The DNA of a battle that helped turn the tide of a war going horribly wrong for America lay buried just 6 inches below a Maryland cornfield.
For nearly two centuries, musket balls, canister shot and other artifacts from intense fighting at Caulk's Field waited to tell the story of a sweltering August night in 1814, when militiamen sprang a trap on a British raiding party bent on destruction.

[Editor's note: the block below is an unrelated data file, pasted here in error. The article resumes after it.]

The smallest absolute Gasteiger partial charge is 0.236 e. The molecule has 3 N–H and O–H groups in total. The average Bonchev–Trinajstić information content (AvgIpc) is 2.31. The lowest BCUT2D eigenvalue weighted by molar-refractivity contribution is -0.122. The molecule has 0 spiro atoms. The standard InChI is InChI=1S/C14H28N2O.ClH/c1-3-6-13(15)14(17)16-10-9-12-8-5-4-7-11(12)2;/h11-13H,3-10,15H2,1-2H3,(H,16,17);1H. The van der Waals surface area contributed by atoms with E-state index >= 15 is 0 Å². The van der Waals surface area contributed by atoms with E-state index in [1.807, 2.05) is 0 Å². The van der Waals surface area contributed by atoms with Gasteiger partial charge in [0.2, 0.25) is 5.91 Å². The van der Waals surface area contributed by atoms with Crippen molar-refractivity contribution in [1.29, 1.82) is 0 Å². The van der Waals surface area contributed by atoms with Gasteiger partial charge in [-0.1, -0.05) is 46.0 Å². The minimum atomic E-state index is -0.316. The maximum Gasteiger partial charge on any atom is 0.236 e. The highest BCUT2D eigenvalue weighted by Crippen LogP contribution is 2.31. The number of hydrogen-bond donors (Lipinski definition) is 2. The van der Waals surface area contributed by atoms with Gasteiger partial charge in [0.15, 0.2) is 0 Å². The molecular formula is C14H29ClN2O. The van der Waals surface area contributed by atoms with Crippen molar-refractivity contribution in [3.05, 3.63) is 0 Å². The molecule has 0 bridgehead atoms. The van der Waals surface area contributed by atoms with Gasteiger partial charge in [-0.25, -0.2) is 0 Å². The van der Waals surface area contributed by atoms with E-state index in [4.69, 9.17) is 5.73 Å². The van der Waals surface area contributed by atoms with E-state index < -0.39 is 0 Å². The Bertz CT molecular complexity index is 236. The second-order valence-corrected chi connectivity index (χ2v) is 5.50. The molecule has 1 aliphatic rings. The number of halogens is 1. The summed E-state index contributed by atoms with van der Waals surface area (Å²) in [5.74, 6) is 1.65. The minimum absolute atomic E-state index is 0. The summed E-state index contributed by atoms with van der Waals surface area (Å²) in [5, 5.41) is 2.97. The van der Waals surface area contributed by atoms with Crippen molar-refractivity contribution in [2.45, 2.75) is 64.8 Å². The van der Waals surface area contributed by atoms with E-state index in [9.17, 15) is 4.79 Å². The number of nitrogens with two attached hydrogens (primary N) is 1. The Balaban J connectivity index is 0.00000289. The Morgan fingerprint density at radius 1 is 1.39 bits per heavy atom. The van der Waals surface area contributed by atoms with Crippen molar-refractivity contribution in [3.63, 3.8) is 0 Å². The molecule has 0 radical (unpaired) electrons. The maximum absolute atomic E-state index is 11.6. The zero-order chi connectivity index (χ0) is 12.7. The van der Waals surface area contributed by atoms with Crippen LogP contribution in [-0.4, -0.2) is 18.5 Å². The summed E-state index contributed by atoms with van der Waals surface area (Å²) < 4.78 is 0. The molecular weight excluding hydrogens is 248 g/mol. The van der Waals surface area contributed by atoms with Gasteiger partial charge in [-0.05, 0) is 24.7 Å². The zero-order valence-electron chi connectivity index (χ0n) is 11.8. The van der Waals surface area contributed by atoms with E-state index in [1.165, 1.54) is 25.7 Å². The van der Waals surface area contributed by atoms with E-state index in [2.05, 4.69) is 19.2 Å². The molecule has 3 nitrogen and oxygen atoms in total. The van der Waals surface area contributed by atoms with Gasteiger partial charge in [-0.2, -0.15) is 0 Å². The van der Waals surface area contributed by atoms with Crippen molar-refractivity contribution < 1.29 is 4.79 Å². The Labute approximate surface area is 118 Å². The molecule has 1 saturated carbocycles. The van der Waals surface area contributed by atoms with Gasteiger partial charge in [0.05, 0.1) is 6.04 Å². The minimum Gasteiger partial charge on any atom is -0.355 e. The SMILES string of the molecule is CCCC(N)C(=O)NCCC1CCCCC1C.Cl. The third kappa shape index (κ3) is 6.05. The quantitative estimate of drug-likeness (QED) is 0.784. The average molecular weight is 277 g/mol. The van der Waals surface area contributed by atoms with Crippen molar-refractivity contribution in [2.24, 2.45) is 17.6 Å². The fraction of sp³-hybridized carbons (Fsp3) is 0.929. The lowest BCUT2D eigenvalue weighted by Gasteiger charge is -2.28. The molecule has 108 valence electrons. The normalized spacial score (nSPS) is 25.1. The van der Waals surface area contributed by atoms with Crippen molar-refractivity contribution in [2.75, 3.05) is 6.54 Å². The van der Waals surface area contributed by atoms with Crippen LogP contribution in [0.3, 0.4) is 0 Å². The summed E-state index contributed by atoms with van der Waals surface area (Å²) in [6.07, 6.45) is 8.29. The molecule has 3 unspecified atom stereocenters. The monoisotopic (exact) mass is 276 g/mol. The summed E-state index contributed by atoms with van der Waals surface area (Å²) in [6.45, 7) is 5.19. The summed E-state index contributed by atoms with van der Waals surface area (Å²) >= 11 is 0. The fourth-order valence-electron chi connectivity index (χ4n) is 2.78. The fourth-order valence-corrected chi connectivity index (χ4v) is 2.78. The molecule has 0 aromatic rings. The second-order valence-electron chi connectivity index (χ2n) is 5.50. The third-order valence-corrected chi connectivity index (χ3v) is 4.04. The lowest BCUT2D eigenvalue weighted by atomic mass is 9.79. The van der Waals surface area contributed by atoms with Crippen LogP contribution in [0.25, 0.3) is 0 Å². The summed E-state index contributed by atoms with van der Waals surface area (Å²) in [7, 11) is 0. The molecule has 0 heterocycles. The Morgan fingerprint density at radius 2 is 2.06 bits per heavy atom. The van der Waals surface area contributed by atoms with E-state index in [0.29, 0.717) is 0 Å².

How did the citizen-soldiers best their battle-tested foes?
State archaeologist Julie Schablitsky hopes to figure that out. With the help of cadaver-sniffing dogs and history buffs armed with metal detectors, she is retracing the footsteps of Sir Peter Parker, a British marine captain who led 170 troops, and a like number of militiamen commanded by Col. Philip Reed.